INDIANAPOLIS (AP) Temple's Haason Reddick is ready for any test at this weekend's NFL scouting combine. He has prepared answers for awkward interview questions and has trained for two workouts.
After his long, winding football journey, this should be a breeze. The guy who switched from defensive back to defensive end in college will now try to show he can take the next step up into the NFL.
''It doesn't matter who they put in front of me, I'm going to do it the best I can,'' Reddick said Saturday at the league's annual scouting combine. ''That was my approach at the Senior Bowl and I did very well with it.'' Sunday is Reddick's day to show his stuff -at two positions if necessary.
Scouts, coaches and general managers all see Reddick as a pro pass rusher. The upcoming workouts will help determine whether the 6-foot-1\\, 237-pound Reddick would be better suited at defensive end or linebacker.
Reddick's ability to adapt is one the biggest reasons he's gone from college walk-on to a potential first-round draft choice.
Two injuries to his right knee cost him most of his junior and senior high school seasons and scared off recruiters. Reddick, from Camden, New Jersey, applied to Rutgers and Temple. He earned a spot on the football team as a walk-on and eventually won a starting job before receiving a scholarship. He had a huge senior season, leading the nation in tackles for loss and then impressed scouts by playing linebacker at the Senior Bowl.
His draft stock is soaring, but considering where Reddick has come from he is still one of the most unlikely invitees in Indianapolis.
All he has to do now is impress the toughest crowd he's ever faced that he has talent and measurable skills to emulate the player he's been studying, Von Miller.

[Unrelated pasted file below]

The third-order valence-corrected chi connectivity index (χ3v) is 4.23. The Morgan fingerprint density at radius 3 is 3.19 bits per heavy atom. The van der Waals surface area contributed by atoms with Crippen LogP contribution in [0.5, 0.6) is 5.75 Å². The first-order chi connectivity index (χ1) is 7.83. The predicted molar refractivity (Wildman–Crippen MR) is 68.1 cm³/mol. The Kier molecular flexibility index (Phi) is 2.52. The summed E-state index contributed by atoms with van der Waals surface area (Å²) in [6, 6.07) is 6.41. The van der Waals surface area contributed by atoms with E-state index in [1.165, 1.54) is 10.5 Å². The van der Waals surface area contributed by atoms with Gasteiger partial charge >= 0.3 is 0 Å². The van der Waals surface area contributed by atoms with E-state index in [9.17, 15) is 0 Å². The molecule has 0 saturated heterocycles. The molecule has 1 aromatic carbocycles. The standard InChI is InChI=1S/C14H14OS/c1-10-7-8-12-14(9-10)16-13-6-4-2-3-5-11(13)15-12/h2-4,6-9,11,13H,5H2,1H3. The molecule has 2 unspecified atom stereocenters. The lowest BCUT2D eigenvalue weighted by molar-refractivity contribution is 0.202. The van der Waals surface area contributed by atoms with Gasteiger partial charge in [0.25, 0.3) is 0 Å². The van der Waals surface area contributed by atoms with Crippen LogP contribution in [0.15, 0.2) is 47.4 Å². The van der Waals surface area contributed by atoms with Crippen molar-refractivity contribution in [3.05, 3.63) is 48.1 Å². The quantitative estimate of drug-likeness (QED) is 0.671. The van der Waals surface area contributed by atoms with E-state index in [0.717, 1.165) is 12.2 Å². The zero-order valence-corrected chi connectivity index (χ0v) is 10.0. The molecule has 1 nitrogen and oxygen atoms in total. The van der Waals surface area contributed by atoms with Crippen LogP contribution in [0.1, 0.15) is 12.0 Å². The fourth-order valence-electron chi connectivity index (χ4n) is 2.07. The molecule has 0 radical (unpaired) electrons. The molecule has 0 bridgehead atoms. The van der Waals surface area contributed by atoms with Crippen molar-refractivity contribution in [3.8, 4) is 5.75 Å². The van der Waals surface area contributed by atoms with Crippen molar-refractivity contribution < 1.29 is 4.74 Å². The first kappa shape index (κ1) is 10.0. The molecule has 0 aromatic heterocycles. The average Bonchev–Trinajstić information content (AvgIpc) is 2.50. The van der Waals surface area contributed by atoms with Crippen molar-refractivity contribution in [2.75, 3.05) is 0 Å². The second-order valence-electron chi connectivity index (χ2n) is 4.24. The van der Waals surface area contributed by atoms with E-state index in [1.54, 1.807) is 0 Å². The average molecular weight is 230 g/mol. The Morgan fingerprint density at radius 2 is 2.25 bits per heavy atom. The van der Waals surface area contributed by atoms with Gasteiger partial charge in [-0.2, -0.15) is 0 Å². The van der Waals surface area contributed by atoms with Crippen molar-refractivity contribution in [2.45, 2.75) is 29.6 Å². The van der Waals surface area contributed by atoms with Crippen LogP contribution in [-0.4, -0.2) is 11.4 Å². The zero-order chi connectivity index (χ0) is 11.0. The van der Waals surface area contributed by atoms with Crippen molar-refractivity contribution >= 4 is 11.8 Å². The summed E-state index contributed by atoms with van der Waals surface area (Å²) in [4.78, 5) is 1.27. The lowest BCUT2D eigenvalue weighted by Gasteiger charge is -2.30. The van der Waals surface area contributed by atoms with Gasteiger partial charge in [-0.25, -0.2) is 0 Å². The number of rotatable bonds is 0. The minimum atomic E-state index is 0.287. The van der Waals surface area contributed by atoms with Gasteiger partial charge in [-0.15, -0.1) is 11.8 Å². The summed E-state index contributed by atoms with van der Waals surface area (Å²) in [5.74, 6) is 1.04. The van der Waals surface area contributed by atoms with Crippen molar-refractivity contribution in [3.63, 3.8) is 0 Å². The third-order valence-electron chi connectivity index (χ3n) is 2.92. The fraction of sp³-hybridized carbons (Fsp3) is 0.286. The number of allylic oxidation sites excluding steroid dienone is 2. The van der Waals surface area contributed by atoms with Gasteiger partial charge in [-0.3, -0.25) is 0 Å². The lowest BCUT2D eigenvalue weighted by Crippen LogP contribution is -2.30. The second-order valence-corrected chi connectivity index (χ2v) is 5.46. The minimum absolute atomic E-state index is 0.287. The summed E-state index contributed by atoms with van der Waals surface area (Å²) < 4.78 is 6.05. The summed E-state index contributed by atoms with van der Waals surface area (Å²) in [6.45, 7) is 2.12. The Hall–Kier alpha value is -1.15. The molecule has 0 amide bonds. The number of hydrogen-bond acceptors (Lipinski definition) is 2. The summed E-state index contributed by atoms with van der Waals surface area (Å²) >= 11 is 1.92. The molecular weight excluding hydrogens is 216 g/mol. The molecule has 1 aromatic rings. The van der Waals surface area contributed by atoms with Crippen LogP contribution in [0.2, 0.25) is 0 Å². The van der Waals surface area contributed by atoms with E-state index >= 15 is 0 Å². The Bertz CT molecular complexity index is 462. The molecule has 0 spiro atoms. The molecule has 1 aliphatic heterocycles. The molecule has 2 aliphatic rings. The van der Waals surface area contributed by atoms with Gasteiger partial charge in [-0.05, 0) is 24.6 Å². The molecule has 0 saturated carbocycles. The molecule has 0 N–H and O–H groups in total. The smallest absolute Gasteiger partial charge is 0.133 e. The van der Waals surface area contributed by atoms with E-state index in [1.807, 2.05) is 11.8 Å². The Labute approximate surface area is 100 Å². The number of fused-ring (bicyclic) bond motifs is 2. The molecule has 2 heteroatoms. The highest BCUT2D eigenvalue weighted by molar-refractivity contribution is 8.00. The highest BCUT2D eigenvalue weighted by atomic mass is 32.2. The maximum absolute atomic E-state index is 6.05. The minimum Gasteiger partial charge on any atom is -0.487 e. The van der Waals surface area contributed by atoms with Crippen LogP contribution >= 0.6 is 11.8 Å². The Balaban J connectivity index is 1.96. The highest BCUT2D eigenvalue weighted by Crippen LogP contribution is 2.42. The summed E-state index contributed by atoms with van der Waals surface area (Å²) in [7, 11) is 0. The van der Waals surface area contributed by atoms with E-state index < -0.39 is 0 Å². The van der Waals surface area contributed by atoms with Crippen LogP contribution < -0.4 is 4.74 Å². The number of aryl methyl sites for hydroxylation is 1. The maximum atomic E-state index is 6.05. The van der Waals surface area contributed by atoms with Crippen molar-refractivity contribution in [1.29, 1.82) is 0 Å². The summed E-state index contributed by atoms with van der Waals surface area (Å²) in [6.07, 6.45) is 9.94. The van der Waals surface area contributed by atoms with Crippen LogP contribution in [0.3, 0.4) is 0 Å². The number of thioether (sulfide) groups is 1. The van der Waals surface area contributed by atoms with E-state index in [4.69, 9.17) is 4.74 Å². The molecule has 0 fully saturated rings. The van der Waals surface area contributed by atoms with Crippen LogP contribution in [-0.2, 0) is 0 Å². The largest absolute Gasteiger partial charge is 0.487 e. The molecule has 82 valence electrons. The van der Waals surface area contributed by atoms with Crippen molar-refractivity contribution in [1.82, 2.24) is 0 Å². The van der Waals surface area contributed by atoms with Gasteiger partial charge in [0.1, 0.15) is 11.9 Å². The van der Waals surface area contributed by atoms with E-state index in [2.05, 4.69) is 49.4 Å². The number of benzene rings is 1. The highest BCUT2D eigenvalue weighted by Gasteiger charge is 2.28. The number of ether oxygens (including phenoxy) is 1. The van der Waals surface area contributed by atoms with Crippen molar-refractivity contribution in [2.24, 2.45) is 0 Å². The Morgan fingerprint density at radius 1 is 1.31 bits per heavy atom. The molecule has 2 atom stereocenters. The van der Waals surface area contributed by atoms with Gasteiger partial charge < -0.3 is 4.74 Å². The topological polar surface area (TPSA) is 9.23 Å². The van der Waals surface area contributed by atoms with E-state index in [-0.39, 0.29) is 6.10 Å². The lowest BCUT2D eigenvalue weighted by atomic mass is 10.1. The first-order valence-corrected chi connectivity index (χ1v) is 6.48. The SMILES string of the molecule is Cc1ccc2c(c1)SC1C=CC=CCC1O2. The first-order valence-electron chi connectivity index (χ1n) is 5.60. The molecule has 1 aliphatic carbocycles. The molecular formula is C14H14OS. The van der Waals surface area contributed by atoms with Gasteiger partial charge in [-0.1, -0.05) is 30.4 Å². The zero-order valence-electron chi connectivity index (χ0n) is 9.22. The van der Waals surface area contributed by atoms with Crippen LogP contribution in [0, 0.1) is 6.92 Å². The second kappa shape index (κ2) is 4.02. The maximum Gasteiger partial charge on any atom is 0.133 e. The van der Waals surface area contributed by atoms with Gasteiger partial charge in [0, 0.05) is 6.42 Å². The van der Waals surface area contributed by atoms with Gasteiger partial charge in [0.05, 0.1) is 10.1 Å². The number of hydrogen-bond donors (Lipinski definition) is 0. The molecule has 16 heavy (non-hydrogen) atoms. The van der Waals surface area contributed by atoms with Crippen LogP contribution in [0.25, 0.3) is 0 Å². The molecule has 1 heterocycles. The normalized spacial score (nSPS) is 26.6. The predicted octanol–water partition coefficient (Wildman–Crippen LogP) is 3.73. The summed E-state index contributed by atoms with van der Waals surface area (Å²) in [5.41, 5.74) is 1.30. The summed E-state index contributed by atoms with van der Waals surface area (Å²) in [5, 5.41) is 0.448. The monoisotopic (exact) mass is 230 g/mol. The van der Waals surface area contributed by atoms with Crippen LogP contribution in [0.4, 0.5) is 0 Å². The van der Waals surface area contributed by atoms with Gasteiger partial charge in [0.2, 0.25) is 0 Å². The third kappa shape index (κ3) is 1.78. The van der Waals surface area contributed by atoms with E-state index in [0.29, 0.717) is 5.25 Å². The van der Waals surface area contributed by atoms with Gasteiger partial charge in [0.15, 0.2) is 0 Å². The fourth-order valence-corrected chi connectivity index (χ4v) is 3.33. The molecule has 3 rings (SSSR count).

''I think I can get a 4.5 (Sunday),'' Reddick said , referring to his time in the 40-yard dash. ''I have bigger goals for myself but I'd like to keep those private right now. But I think I can get 4.5. I'm not making any promises.''
The league's decision-makers are looking for more than mere numbers.
They will scrub every detail from Reddick's past injuries to past legal trouble, a grueling grind that has sometimes resulted in prospects not performing well here.
But Reddick aced his first big test Thursday - the medical check. Now he'll face a series team interviews that sometimes run late into the night, early morning wake-up calls and the possibility of two rounds of workouts on the field, something most of the other roughly 330 prospects won't.
Reddick seems unfazed by it all thanks largely to his training regimen at EXOS in Phoenix.
And although Reddick isn't sure he'll be asked to do double duty Sunday, it's an opportunity he embraces.
''It's a long process,'' he said. ''But it comes with it, especially when you're considered a high prospect, and I'd rather be doing this than anything else.''
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